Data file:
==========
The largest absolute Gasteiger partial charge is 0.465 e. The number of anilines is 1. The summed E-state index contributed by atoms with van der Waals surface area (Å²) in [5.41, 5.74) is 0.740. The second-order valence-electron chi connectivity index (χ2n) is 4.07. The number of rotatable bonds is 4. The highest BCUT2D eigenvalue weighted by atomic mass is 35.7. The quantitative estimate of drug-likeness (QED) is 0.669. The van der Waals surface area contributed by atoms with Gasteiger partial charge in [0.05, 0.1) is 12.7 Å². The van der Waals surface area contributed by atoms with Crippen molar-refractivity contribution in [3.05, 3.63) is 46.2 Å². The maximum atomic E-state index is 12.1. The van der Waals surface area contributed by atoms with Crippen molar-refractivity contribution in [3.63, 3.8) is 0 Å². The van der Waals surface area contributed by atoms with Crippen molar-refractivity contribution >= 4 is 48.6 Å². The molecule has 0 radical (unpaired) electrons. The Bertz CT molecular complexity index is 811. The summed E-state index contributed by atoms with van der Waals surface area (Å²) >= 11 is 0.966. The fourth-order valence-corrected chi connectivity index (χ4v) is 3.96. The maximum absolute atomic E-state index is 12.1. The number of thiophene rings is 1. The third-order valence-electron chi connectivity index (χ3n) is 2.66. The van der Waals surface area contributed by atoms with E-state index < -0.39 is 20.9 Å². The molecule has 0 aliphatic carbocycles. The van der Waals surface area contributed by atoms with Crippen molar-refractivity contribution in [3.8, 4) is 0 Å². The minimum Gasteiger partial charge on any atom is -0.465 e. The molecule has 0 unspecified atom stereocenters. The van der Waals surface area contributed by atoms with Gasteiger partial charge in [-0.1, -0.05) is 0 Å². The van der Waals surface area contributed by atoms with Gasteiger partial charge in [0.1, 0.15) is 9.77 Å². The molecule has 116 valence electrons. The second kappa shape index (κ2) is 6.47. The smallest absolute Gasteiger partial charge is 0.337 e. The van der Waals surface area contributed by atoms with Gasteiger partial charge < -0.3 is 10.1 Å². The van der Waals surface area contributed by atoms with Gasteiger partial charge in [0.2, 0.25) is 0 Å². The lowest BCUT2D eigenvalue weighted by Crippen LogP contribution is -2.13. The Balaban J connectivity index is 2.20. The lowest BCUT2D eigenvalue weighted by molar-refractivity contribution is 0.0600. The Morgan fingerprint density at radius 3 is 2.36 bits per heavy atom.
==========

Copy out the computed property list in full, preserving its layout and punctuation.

The largest absolute Gasteiger partial charge is 0.465 e. The number of anilines is 1. The summed E-state index contributed by atoms with van der Waals surface area (Å²) in [5.41, 5.74) is 0.740. The second-order valence-electron chi connectivity index (χ2n) is 4.07. The number of rotatable bonds is 4. The highest BCUT2D eigenvalue weighted by atomic mass is 35.7. The quantitative estimate of drug-likeness (QED) is 0.669. The van der Waals surface area contributed by atoms with Gasteiger partial charge in [0.05, 0.1) is 12.7 Å². The van der Waals surface area contributed by atoms with Crippen molar-refractivity contribution in [3.05, 3.63) is 46.2 Å². The maximum atomic E-state index is 12.1. The van der Waals surface area contributed by atoms with Crippen molar-refractivity contribution in [3.63, 3.8) is 0 Å². The van der Waals surface area contributed by atoms with Crippen molar-refractivity contribution >= 4 is 48.6 Å². The molecule has 0 radical (unpaired) electrons. The Bertz CT molecular complexity index is 811. The summed E-state index contributed by atoms with van der Waals surface area (Å²) >= 11 is 0.966. The fourth-order valence-corrected chi connectivity index (χ4v) is 3.96. The maximum absolute atomic E-state index is 12.1. The number of thiophene rings is 1. The third-order valence-electron chi connectivity index (χ3n) is 2.66. The van der Waals surface area contributed by atoms with E-state index < -0.39 is 20.9 Å². The molecule has 0 aliphatic carbocycles. The van der Waals surface area contributed by atoms with Crippen molar-refractivity contribution in [3.8, 4) is 0 Å². The minimum Gasteiger partial charge on any atom is -0.465 e. The molecule has 0 unspecified atom stereocenters. The van der Waals surface area contributed by atoms with Gasteiger partial charge in [-0.1, -0.05) is 0 Å². The van der Waals surface area contributed by atoms with Gasteiger partial charge in [0.1, 0.15) is 9.77 Å². The molecule has 116 valence electrons. The second kappa shape index (κ2) is 6.47. The smallest absolute Gasteiger partial charge is 0.337 e. The van der Waals surface area contributed by atoms with Gasteiger partial charge < -0.3 is 10.1 Å². The van der Waals surface area contributed by atoms with Gasteiger partial charge in [0.2, 0.25) is 0 Å². The lowest BCUT2D eigenvalue weighted by Crippen LogP contribution is -2.13. The Balaban J connectivity index is 2.20. The lowest BCUT2D eigenvalue weighted by molar-refractivity contribution is 0.0600. The Morgan fingerprint density at radius 3 is 2.36 bits per heavy atom.